Editor's note: With the release of the 2012 Texas Public Higher Education Almanac, we have added the newest year of data to our interactive and made it possible to share links directly to a particular view.
Only two of the state’s 38 public four-year universities — the University of Texas at Austin and Texas A&M University — can graduate half of their students within four years. Meanwhile, Texas Southern University and the University of Houston-Downtown graduate just 3 percent of their students in four years, the worst rates in the state.
Using data acquired from the Texas Higher Education Coordinating Board, the Tribune has built an interactive graphic that enables comparisons between these 38 universities on a range of factors, from four- and six-year graduation rates to tuition and fees to degrees awarded.
Use the drop down menu to select the type of information you want to compare schools by. Use the list of universities to select campuses to compare. To zoom in on a section of the line graph, click and drag a box around an area.
Sul Ross State University Rio Grande College, Texas A&M-San Antonio, Texas A&M-Texarkana, The University of Texas at Brownsville, University of Houston-Victoria and University of North Texas at Dallas do not have four-year, five-year or six-year graduation rate data available, and will not be selectable for those filters. Also, Sul Ross State University Rio Grande College's operating expenses and revenue totals are reported together with Sul Ross State University.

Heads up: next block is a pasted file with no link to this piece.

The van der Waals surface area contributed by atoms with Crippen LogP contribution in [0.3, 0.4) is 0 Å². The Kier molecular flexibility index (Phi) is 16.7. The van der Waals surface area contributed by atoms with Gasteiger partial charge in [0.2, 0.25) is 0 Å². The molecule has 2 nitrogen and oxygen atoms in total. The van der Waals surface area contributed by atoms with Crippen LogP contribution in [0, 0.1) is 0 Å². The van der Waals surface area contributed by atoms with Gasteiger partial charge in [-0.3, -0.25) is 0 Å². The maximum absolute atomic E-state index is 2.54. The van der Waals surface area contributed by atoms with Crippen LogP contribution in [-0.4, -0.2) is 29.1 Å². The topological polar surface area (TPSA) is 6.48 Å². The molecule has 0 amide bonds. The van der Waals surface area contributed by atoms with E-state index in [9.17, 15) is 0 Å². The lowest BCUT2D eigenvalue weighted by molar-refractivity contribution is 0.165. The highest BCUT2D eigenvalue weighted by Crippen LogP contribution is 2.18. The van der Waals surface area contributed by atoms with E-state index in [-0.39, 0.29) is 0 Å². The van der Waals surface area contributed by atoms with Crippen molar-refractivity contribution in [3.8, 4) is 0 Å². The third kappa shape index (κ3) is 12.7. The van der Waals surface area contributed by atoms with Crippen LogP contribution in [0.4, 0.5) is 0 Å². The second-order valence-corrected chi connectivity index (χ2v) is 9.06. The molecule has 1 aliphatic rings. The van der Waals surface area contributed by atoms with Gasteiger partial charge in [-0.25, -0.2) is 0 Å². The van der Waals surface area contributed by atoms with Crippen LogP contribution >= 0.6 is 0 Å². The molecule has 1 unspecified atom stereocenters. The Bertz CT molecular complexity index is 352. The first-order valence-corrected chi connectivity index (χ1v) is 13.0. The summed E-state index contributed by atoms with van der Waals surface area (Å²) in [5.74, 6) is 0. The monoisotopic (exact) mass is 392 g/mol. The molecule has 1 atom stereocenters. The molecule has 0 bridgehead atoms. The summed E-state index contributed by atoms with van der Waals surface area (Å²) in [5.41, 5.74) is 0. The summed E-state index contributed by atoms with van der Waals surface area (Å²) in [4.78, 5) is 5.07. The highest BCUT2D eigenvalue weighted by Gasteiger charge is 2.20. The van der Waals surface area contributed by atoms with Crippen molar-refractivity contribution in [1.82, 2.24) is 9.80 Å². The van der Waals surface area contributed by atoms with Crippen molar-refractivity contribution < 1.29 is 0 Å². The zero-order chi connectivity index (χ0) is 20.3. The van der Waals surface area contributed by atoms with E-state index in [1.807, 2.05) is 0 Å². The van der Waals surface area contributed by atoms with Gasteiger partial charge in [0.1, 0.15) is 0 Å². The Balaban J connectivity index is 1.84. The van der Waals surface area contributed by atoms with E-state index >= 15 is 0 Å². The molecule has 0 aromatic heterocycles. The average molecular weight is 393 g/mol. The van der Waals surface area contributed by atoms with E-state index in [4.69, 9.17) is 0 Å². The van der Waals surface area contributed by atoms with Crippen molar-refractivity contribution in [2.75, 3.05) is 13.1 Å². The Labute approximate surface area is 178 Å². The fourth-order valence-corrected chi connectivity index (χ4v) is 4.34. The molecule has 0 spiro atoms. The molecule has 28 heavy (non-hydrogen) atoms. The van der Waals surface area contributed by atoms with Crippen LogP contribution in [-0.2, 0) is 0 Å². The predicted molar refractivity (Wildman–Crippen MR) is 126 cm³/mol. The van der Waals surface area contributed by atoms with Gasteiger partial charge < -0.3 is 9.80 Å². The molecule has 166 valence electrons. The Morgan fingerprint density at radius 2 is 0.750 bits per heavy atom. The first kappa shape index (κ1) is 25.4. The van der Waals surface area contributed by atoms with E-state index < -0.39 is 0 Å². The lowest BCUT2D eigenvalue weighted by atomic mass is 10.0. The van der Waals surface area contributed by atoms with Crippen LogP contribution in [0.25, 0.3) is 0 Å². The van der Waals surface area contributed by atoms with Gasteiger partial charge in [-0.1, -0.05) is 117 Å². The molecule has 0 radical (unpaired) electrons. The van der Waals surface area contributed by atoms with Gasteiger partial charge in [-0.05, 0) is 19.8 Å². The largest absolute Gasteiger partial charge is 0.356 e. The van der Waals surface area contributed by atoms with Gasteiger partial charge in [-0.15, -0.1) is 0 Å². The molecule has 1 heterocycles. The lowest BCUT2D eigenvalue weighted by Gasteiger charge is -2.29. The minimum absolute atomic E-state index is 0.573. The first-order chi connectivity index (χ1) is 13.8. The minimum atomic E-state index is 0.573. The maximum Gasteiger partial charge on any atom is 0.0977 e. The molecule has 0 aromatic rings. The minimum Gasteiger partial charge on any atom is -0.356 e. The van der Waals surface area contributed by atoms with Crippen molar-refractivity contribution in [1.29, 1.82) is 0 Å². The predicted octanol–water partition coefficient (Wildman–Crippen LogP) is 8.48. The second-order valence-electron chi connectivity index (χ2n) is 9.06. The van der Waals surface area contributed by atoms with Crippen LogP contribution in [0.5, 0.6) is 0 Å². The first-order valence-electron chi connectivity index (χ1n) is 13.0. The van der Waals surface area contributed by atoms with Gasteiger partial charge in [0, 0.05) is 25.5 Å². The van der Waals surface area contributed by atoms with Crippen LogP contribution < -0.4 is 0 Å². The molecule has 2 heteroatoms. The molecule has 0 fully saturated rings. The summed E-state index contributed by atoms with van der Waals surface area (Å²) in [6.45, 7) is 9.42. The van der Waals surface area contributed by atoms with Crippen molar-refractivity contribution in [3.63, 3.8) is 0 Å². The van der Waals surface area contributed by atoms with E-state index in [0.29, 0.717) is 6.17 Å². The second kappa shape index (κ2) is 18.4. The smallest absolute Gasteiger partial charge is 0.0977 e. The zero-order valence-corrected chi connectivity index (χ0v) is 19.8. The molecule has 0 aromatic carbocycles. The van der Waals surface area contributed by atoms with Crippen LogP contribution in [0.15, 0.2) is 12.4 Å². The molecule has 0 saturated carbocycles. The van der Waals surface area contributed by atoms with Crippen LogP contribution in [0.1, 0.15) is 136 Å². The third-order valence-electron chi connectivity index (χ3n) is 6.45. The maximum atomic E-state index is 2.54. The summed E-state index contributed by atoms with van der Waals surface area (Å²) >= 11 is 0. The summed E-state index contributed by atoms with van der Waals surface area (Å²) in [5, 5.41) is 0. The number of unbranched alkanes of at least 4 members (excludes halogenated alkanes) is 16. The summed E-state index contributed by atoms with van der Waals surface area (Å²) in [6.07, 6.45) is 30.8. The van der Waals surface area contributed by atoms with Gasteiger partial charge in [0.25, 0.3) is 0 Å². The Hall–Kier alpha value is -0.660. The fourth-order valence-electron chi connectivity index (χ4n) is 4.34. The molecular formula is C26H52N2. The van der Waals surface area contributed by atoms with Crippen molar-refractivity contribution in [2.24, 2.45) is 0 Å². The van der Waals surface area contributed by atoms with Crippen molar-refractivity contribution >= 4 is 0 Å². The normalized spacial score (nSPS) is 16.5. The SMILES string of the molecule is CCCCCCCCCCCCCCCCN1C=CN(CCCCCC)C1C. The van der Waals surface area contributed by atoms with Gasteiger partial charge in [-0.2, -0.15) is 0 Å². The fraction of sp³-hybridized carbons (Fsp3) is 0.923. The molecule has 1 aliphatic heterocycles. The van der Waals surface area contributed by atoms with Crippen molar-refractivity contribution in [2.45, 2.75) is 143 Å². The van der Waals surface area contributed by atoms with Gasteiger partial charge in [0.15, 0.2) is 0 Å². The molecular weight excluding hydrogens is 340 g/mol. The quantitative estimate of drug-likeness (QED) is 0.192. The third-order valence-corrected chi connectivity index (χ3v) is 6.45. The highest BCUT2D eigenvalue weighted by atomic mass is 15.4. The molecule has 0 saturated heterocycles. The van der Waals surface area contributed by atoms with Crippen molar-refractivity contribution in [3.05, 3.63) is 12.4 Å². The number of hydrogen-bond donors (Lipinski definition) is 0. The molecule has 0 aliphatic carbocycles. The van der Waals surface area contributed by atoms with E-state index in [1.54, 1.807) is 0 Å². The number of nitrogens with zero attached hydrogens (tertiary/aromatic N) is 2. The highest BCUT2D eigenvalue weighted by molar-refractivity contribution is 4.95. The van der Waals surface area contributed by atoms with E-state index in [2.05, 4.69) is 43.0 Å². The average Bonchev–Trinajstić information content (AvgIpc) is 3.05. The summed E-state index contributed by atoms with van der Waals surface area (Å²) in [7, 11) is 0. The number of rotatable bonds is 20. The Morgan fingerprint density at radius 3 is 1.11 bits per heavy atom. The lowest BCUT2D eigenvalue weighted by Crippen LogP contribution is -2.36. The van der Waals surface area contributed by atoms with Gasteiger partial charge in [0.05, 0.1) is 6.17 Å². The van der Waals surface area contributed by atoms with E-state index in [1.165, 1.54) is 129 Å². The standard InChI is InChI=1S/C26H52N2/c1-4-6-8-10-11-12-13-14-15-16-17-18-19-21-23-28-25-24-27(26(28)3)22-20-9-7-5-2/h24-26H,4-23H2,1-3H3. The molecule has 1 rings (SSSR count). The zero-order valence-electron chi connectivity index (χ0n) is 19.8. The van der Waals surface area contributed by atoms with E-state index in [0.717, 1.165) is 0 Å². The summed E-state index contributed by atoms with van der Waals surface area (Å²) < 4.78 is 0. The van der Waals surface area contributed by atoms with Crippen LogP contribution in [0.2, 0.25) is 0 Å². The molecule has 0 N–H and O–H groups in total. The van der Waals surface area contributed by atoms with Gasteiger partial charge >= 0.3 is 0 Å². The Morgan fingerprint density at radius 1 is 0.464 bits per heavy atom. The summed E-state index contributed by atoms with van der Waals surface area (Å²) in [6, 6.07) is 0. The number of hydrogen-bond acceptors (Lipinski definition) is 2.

Full-Time Student Equivalent (FTSE): The FTSE represents the number of students in a way that makes the count comparable across different contexts. For example, one full-time student would equal 1.0 FTSE. A student that takes fewer than 12 hours in a single semester at a public university is considered part-time, and would be considered less than 1.0 FTSE. The number of full-time and part-time students summed make the FTSE.
Four-Year, Five-Year, and Six-Year Graduation Rates: Graduation rates are determined by the number of students who successfully graduate from a university in particular timespan. To track this rate, students are broken down into cohorts at enrollment, and are then tracked throughout their academic career. For a student to be included in the 2009 Four-Year Graduation Rate, for example, they have to have enrolled in 2005 and successfully graduated by their fourth year.